Lessons on Customs and Traditions Seen in St. Wenceslas' Feast and Carol

The Relics of St. Wenceslas, St. Vitus Cathedral, Prague

September 28th marks the feast of St. Wenceslas. When I was a child, one of my favourite Christmas carols was "Good King Wenceslas" which was written by John Mason Neale, an English clergyman who was influenced by the Oxford Movement of Newman's time. My own love for this particular carol fostered within me a curiosity and fond affectation for this saint even when I knew little about him other than his name. It was only through this carol in fact, that I had any knowledge of him whatsoever. Further, it was through this same carol that I came to a more conscious awareness that December 26th was not simply "Boxing Day" (as it is known in Canada, the U.K. and other parts of the world) but, in fact, St. Stephen's day, which feast is mentioned in the first line of this carol.

Even now, whenever I hear this carol, or whenever the feast of St. Wenceslas comes forth on the liturgical calendar, that spark of childhood excitement and intrigue is once again lit. Evidently, others may not share this particular experience with this particular carol or feast day, but one likely has a similar experience with other things or other days, be it another carol or be it some particular food or custom associated with some other time or feast of the liturgical year; perhaps the Advent wreath, the roast goose of Martinmas, or otherwise. Embedded within this, we can find a lesson which is particularly poignant. Nmaely, it seems to me that this tiny example speaks again of why customs, traditions and practices -- both those that we find within liturgy proper and those without in the context of the domestic church -- are particularly important to foster and exercise, for they have the power to influence and to form, planting the seeds that might later bloom.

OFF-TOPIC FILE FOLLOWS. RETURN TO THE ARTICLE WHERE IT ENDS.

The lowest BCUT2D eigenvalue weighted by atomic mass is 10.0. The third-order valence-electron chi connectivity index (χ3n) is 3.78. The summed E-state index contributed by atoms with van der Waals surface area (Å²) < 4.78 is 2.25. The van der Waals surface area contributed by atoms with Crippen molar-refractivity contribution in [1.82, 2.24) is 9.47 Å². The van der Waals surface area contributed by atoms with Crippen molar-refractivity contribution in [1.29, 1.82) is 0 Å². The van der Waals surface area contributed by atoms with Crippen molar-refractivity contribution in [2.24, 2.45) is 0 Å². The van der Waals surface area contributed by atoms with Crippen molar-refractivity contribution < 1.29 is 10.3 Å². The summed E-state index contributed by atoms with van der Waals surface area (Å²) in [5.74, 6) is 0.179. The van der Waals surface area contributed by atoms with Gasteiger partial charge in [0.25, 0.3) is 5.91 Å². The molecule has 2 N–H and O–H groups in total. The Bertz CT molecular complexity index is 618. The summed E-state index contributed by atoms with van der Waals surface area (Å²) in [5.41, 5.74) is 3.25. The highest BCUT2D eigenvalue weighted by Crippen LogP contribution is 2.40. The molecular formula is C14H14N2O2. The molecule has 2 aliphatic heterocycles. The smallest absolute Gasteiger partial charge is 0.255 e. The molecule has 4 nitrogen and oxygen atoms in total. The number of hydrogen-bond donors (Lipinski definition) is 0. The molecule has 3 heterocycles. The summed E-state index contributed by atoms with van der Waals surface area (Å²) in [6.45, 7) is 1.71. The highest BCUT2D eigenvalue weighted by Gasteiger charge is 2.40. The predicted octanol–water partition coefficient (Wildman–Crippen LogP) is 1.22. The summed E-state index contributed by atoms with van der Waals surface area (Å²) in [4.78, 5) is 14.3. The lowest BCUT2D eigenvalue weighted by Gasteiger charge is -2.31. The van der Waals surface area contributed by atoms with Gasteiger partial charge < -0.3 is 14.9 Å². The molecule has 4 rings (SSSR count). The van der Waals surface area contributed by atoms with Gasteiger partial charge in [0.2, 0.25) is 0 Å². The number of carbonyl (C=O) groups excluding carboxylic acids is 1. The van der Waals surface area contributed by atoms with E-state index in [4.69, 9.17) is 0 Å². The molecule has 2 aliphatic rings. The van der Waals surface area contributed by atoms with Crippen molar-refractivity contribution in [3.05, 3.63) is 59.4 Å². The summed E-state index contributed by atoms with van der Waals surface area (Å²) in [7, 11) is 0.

There are many customs and traditions which are attached to the liturgical year and which spring from the liturgical year. These, like the liturgical year itself, have the power to teach and the power to delight and their presence is particularly formative in children and something which can be carried by children into their adult lives. Indeed, these things not only assist us by helping to embed the liturgical year into our broader lives, they may be precisely what can help to keep one in the Faith, or lead one back to the faith of their childhood.

Traditions and customs are very effectual and powerful aids which assist one in living a liturgical life. As such, I can only continue to encourage families and churches to foster such customs and traditions, emphasizing and highlighting their connection to the liturgical year.

St. Wenceslas celebrations in Prague, Sept. 24, 2020.

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